J.D. Lewis was an on-air personality and corporate executive who broke racial barriers and gained widespread popularity during a long career at Capitol Broadcasting Company.
Lewis was best known as the genial host of “Teenage Frolics,” a dance and variety program that debuted on WRAL-TV in 1958 and ran for more than two decades. Teenage Frolics is thought to be the country’s first regularly-scheduled program hosted by an African-American; it went on the air thirteen years before the legendary Don Cornelius hosted the first “Soul Train” dance program in Chicago.
John Davis (J.D.) Lewis, Jr. was born in Indianapolis on July 7, 1919. His family moved to Raleigh in 1923 so his father could take a job as district manager with North Carolina Mutual Life Insurance Company. J.D. grew up on South Bloodworth Street near Shaw University. He starred in football and track before graduating from Washington High School – the first public high school for African-Americans in Raleigh.
Lewis won a scholarship to Morehouse College in Atlanta, where he earned a business degree and graduated with honors. He lettered in football and track and at one time held the Southern Intercollegiate pole-vaulting record.
After college, Lewis returned to Raleigh, where he worked briefly for his father and then as a clerk in a neighborhood store. It was there that he met and fell in love with Louise Cox, a high school student who would become his wife.
When the United States entered World War II, most of Lewis’ college classmates urged him to join the Army’s 99th Pursuit Squad, better known as the “Tuskegee Airmen.” But Lewis was newly-married and wanted to stay near his bride, so he enlisted in the Marine Corps and thus became one of the first 200 blacks to serve in that branch of the military.
J.D. and his fellow black enlistees did basic training in North Carolina and were known as “Montford Point Marines,” a reference to the swampy area where their barracks were built to segregate them from white Marines at nearby Camp LeJeune. Lewis excelled at Montford Point and was sent to the Pacific Fleet School at Pearl Harbor for training on the military’s new radar technology. His unit was then assigned to the Marshal Islands to track Japanese movement during the rest of the war.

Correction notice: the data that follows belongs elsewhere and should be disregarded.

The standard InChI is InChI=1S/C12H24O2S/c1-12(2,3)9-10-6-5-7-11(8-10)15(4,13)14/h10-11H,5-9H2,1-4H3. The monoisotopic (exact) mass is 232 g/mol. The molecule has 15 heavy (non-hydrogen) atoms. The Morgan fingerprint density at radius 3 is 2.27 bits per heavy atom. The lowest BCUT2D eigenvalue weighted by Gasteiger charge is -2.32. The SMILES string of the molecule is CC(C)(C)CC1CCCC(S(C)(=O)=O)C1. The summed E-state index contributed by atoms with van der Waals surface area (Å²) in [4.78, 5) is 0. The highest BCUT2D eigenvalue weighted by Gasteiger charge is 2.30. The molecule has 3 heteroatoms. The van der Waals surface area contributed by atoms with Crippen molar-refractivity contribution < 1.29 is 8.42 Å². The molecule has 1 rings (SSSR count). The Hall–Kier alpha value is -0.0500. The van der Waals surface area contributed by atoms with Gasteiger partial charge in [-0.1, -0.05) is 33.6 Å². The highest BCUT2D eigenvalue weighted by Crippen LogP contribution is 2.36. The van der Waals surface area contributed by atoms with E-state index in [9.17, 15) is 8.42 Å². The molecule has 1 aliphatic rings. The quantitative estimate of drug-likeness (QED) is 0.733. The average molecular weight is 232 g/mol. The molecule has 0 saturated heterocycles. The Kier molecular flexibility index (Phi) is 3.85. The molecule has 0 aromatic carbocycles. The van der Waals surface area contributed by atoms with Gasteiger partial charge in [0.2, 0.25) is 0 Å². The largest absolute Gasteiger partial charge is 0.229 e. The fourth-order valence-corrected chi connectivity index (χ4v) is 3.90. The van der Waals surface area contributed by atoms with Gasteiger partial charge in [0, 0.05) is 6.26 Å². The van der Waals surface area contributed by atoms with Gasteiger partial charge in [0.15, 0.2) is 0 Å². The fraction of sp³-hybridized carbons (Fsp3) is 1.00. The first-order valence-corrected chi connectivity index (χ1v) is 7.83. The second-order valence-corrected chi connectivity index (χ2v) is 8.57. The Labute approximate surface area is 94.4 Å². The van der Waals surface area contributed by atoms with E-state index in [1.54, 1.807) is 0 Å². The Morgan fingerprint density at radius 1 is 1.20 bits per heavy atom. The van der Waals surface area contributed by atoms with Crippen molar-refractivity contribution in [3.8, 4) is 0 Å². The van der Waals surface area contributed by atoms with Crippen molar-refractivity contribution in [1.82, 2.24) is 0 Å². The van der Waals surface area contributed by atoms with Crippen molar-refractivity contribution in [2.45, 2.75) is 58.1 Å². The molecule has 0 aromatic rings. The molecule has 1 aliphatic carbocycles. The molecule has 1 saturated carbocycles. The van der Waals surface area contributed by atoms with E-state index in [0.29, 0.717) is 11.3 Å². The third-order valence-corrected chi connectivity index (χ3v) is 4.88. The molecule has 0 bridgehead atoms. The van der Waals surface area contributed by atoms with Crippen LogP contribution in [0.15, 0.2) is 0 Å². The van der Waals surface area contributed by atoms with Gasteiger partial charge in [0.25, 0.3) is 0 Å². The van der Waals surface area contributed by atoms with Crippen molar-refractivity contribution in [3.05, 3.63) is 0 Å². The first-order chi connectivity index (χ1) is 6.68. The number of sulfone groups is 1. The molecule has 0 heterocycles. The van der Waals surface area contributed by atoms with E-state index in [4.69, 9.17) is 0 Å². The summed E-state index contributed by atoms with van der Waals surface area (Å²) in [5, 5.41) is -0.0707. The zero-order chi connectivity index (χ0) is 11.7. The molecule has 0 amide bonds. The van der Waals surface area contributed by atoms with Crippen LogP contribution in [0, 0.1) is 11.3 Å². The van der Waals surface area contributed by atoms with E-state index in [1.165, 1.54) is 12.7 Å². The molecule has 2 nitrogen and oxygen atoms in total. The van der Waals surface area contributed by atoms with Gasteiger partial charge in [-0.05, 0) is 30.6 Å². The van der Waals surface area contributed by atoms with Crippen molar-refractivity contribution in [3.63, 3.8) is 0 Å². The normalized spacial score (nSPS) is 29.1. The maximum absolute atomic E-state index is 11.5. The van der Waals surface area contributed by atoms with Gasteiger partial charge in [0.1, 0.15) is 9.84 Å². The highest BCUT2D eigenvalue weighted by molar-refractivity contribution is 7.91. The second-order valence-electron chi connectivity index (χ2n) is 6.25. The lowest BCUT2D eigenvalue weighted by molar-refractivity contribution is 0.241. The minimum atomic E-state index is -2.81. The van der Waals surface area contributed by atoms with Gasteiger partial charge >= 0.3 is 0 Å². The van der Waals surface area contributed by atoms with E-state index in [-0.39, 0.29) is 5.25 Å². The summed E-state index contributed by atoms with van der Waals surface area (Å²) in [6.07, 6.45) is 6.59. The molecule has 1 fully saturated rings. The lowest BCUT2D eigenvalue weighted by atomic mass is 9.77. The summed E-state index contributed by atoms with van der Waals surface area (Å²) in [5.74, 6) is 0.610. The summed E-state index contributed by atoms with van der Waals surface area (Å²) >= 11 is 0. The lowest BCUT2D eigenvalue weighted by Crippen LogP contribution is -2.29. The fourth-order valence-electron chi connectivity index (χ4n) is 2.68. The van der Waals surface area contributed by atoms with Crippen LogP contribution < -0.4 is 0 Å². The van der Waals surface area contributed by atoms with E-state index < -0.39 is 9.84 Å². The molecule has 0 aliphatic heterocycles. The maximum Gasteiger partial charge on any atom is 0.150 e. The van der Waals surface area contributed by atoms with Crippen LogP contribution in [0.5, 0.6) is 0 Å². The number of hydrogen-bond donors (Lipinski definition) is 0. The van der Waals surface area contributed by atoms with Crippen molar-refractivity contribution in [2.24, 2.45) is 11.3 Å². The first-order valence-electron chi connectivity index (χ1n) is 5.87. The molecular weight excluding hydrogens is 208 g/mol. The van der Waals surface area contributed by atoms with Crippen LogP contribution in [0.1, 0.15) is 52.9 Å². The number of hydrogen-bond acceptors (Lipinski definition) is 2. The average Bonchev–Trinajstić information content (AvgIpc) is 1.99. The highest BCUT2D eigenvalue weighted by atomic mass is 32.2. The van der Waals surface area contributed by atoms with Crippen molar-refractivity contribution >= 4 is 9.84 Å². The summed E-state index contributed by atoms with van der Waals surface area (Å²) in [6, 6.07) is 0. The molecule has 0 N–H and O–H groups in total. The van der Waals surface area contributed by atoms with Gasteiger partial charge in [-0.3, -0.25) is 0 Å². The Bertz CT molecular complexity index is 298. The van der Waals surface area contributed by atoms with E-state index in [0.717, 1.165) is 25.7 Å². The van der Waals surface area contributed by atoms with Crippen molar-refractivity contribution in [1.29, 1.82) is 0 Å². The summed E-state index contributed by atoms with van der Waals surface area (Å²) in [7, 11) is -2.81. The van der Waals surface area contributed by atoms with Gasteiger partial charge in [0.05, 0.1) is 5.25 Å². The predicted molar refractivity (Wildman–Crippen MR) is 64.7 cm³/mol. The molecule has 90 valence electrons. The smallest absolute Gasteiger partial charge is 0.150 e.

The radar and electronics experience gained in the Marine Corps laid the groundwork for the next step of J.D.’s career. When he returned to Raleigh in 1947, Lewis set up a radio and television repair business. He also built a mobile sound truck and drove around neighborhoods promoting various events and functions over the loudspeaker. And he handled public address announcements and play-by-play descriptions when teams from the old Negro Baseball League would play in Raleigh.
J.D.’s reputation grew quickly and in 1948 WRAL-AM/FM General Manager Fred Fletcher heard about him. Fletcher attended a baseball game at Chavis Park and was impressed with Lewis’ announcing talent. He quickly hired J.D. as a morning disc jockey, making him the first African-American radio announcer in North Carolina.
For the next twenty years Lewis blazed a trail in radio at WRAL-AM and FM, hosting music shows, doing interviews with community leaders and reading news and community announcements. He also got heavily involved in community service – joining and supporting the NAACP, Omega Psi Phi fraternity, The Urban League, The Boy Scouts of America and the First Baptist Church of Raleigh.